I’m happy for Cody Ross. He’s playing for a contender in the San Francisco Giants, and on Saturday night he came up huge, bombing two homers and contributing .235 WPA en route to a Giants 6-5 victory over the Philadelphia Phillies. It’s great that a guy like Cody can be a part of the playoff hunt for the first time and contribute in a big way. As a Marlins fan, it’s good to see him succeeding in the playoffs.
Seeing this sort of success has to make Marlins fans upset about how the Marlins gave up Ross, via a simple waiver claim to the Giants. However, said fans should recognize that Cody’s future with the team was limited anyway, and the Marlins were not going to receive much for him in any sort of trade. While it seems unfair that the team essentially lost him for nothing, it also seems totally appropriate given the market for a player like Ross and the particular team to whom the Marlins eventually gave Ross.
First, let’s consider the teams involved here. The Marlins were clearly interested in making room for their young outfielders and needed to clear Ross out in order to get an extended, late-season look at Cameron Maybin. In addition, this is the Marlins, a team that would not be happy paying a player of Ross’ caliber $7-8M for his final arbitration season. Once the Marlins decided that Dan Uggla would remain with the team in 2011 (seems like a foregone conclusion now), there was no more room in the budget for Ross. With Maybin once again tearing up the minors, there was no reason for the Marlins to pay the additional $1.1M owed to Ross to keep him around for the rest of the year. Moving him to another team was the right call.
The circumstances in which the Marlins made the move were particularly interesting. Because we were past the trade deadline, the Marlins had to have Ross clear waivers first before attempting a trade to any team. It seemed the Giants were interested in Ross only to block the San Diego Padres, who could have used a bat in the outfield next to Ryan Ludwick. The Giants themselves had little need for Ross, as they had a smorgasborg of outfielders available to them. Ross was certainly an upgrade over the guys they had (Jose Guillen, anyone?), but it didn’t mean the Giants would be willing to deal valuable players or prospects to acquire him, especially if their plan was to let him go the following season anyway. So without the option of a trade for Ross, the Marlins decided to save the $1.1M and let the Giants have him. Their hands were tied and there was nothing else that could be done about it.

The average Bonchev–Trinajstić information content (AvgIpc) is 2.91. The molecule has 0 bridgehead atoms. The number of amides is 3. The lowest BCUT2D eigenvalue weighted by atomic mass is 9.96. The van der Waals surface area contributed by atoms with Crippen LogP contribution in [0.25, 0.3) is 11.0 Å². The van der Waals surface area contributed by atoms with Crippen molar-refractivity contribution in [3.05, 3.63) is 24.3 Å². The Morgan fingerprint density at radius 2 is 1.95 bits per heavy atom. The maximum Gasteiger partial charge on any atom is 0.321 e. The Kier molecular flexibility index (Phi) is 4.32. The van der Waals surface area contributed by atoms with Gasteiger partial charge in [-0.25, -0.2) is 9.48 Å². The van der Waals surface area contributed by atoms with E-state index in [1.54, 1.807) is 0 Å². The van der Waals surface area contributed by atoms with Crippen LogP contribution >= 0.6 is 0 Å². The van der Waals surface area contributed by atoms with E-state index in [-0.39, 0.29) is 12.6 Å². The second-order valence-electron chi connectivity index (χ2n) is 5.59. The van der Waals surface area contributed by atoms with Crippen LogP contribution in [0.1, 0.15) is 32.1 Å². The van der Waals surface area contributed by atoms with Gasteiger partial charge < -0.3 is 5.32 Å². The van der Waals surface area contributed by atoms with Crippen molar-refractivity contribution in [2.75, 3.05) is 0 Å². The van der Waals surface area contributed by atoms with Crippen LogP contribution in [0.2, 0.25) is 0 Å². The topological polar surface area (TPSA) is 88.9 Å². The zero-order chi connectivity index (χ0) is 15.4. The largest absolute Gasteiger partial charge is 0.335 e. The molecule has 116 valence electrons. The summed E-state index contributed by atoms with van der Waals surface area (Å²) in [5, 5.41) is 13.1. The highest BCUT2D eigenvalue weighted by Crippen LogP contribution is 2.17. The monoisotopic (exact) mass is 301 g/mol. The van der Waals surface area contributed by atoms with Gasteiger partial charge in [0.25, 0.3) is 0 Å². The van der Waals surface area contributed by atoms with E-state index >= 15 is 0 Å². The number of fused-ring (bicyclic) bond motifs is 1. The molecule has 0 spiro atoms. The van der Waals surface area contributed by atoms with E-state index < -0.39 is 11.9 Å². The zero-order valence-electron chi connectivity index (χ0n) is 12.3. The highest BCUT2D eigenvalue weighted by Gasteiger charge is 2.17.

There is an argument that, if the Marlins felt this way, they should have made a deal to get something before the non-waiver trade deadline. I absolutely agree with that sentiment, and I’m sure the team agreed with it as well. I am fairly certain the Marlins were shopping Ross before the deadline as well. Indeed, quite a few teams were involved in potential trades for Ross, including the Atlanta Braves and Boston Red Sox.
So what went wrong? According to the articles linked in the above MLBTR linked piece, the “right trade” never surfaced. Given that the Marlins later decided to give Ross away for nothing, a possible explanation for this is that the Marlins felt like the team was within contention before the deadline. The Fish were 7.5 games back of the division-leading Braves and 5.5 back of the Giants, with quite a few teams standing in front of them. If they did not recognize that they were far enough from contention that replacing Ross with Maybin would have made little difference, then we cannot be too confident in the front office’s cognitive skills.
The only other possible reasoning for this perplexing play is that the Fish could not get an offer that involved players coming back and did not have paying any part of Ross’ remaining salary. This may be the only mistake the Marlins truly made in the Cody Ross situation; perhaps the team overestimated the return it was going to receive for a player of Ross’ caliber. After all, Ross is the type of guy who, at his best, could be expected to hit .280/.330/.480, and is far more likely to bat .270/.320/.440 on any given season. How much could the Marlins have expected a team to give up for an average defender at any outfield position who was about league average with the bat and was only under team control for an additional season? If the Fish decided not to pull the trigger before the deadline because other teams were not giving up enough, maybe the club should have considered how little suprlus (trade) value Ross actually had.
That error cost the Marlins little ultimately. Sure, we probably could have gotten a menial prospect or two, certainly more than what we received from the Texas Rangers for Jorge Cantu, but the team wasn’t going to get a whole lot for Ross without possibly paying the remainder of his salary. In the end, Ross will end up somewhere else and be a good fourth outfielder or platoon partner with solid defense. If he’s lucky, he’ll land a starting job and be an average player. The Marlins will move on with Cameron Maybin, for better or for worse. While the move was suboptimal, it wasn’t the travesty that some are making it appear after Ross’ playoff hot streak.
Note: It seems David of Marlins Diehards agrees with my sentiment. I like that line about nostalgia. Baseball is a business, and the Marlins are the cheapest kind of operator. Overpaying for nostalgia is a mistake, and almost always will be. Look no further than the Ken Griffey Jr. situation from the last two seasons.